Wednesday, March 24, 2010

This Is What I Drink : 10

Thursday March 18th: Tui, Spain

So, I was lucky enough to be invited to Spain on business, but it certainly felt like a vacation. And what better place to try new beverages? Day one included a lot of new ones, and if I miss any, I blame that on the fact that I didn't write in my non-digital beverage journal enough, but I'll do my best.

Lunch: Red Wine (vino tinto) and three different kinds of homemade Spanish liquors (explanations below).

Despite stepping off the plane extremely exhausted, we were excited to be swooped off to lunch courtesy of the wonderful co-directors of a wonderful film festival called play-doc. They took us to a fantastic restaurant called Jaqueyvi where were served a Tapas style feast of many things I've either never eaten or haven't eaten in a while including: cured ham, octopus, fried calamari, tuna salad, croquettes, and at least four different desserts, all amazing. While the food in Tui is worth a post of its own, I must get to the bevvies.

Although I heard about the white wine (Albarino specifically, made in Galicia), I was more in the mood to try the red at this point. I've never pretended to be much of a wine connoisseur and I won't try now, but I've always been just kind of a "well, I like this" kind of guy, and I liked this stuff. Most of the wine I had in Spain was very dry which is a quality I really like in wine. It's very smooth and didn't have much of any bad aftertaste like some red wine can have. Red wine is always a great accompaniment to a long meal with old and new friends, but I'll admit it probably helped add to the jet lag cobwebs. The coffee was supposed to shake those out, but first, we were told, we had to try the insane liquors!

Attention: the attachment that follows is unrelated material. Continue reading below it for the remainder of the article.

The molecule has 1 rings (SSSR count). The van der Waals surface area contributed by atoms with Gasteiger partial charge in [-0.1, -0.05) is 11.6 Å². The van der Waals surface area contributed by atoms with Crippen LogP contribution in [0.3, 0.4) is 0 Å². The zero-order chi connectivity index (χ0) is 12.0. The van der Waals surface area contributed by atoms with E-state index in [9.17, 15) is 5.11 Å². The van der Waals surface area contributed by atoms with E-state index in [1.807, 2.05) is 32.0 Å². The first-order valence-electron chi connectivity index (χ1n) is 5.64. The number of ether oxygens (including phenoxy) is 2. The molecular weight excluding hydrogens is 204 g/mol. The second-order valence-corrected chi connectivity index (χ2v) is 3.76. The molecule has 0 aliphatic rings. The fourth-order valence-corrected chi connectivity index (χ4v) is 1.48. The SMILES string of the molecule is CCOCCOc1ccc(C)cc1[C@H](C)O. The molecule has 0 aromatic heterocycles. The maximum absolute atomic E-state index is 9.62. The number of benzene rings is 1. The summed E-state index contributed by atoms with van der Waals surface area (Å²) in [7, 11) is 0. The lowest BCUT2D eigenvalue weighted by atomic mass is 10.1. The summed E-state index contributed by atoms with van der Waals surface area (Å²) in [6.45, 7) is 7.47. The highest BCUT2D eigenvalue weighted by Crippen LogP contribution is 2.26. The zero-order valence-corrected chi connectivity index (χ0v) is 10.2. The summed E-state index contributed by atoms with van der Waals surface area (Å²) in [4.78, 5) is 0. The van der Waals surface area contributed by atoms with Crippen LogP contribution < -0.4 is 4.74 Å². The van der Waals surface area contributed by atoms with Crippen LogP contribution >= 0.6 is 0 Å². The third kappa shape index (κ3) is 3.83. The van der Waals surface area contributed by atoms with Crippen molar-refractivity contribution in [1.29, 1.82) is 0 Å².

I really wish I had pictures of all of these liquors but the standard of the "cafe liquor" will have to suffice for now. These liquors are made from the byproduct of the production of white wine. So basically, whatever happens to be left over from that process (skins, etc) is fermented for long enough to turn it into a clear alcohol solution. Afterward, different ingredients are added, coffee + water for the cafe licor beverage, whole milk to create a creamy version, and a blend of herbs (including thyme, honey and others) to create a deep yellow completely different version.

The most obvious by sight and taste is the cafe licor. It tastes and smells a lot like Kahlua, but more so like the better homemade version of Kahlua that my friend Vanessa had made before. At 30% alcohol it is certainly no slouch, but we were recommended to have it as a digestive after a meal, and it certainly suited that. Next to try was the creamy version made from whole milk. While a few beverages use milk as a mixer, it's strange to see to an alcohol with a pure milk taste. I wish I had gotten to try more of this because it was very good and very strange at the same time. Same goes for the herbal concoction which was in another ballpark compared to the others. The cafe and milk versions had been so sweet that the savory tastes of the mixed herbs really confused the taste buds. I couldn't quite distinguish the tastes, but it really wasn't like any kind of liquor I've ever had.

On a final note, there was one more version of this liquor we were encouraged NOT TO HAVE. They called it El Blanco, and they said not to try it. The mysterious clear liquid beckoned us to unscrew the cap, but that would have to wait for another day.

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